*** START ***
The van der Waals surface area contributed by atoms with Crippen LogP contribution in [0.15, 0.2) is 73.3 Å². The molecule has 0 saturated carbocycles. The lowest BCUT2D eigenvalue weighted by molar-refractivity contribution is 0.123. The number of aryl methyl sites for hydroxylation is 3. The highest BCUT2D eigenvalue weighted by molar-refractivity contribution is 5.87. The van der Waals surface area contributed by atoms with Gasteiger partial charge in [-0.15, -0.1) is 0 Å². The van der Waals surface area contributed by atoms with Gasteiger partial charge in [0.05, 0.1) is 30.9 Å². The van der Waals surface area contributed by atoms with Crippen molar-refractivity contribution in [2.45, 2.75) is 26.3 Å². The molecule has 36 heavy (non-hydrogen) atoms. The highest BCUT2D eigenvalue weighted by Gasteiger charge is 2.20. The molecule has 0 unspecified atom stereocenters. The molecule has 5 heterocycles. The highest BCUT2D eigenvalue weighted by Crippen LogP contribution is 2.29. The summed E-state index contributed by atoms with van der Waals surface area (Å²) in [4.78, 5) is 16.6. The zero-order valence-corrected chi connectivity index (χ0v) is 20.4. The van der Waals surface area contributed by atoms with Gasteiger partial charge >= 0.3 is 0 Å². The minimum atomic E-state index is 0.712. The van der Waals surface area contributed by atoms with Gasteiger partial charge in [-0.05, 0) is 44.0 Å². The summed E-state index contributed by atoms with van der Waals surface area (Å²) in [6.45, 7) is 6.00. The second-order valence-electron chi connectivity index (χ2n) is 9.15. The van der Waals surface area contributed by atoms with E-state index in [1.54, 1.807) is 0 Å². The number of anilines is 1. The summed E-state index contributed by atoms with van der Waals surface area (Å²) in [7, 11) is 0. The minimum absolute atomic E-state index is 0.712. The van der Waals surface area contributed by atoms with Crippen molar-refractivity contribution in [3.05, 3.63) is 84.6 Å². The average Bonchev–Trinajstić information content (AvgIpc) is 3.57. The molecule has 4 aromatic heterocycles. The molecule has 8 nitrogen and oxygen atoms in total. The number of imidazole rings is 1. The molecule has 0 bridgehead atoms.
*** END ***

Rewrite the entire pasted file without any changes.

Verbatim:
The van der Waals surface area contributed by atoms with Crippen LogP contribution in [0.15, 0.2) is 73.3 Å². The molecule has 0 saturated carbocycles. The lowest BCUT2D eigenvalue weighted by molar-refractivity contribution is 0.123. The number of aryl methyl sites for hydroxylation is 3. The highest BCUT2D eigenvalue weighted by molar-refractivity contribution is 5.87. The van der Waals surface area contributed by atoms with Gasteiger partial charge in [-0.15, -0.1) is 0 Å². The van der Waals surface area contributed by atoms with Gasteiger partial charge in [0.05, 0.1) is 30.9 Å². The van der Waals surface area contributed by atoms with Crippen molar-refractivity contribution in [2.45, 2.75) is 26.3 Å². The molecule has 36 heavy (non-hydrogen) atoms. The highest BCUT2D eigenvalue weighted by Gasteiger charge is 2.20. The molecule has 0 unspecified atom stereocenters. The molecule has 5 heterocycles. The highest BCUT2D eigenvalue weighted by Crippen LogP contribution is 2.29. The summed E-state index contributed by atoms with van der Waals surface area (Å²) in [4.78, 5) is 16.6. The zero-order valence-corrected chi connectivity index (χ0v) is 20.4. The van der Waals surface area contributed by atoms with Gasteiger partial charge >= 0.3 is 0 Å². The minimum atomic E-state index is 0.712. The van der Waals surface area contributed by atoms with Gasteiger partial charge in [-0.05, 0) is 44.0 Å². The summed E-state index contributed by atoms with van der Waals surface area (Å²) in [6.45, 7) is 6.00. The second-order valence-electron chi connectivity index (χ2n) is 9.15. The van der Waals surface area contributed by atoms with E-state index in [1.54, 1.807) is 0 Å². The number of anilines is 1. The summed E-state index contributed by atoms with van der Waals surface area (Å²) in [7, 11) is 0. The minimum absolute atomic E-state index is 0.712. The van der Waals surface area contributed by atoms with Crippen molar-refractivity contribution in [3.05, 3.63) is 84.6 Å². The average Bonchev–Trinajstić information content (AvgIpc) is 3.57. The molecule has 4 aromatic heterocycles. The molecule has 8 nitrogen and oxygen atoms in total. The number of imidazole rings is 1. The molecule has 0 bridgehead atoms.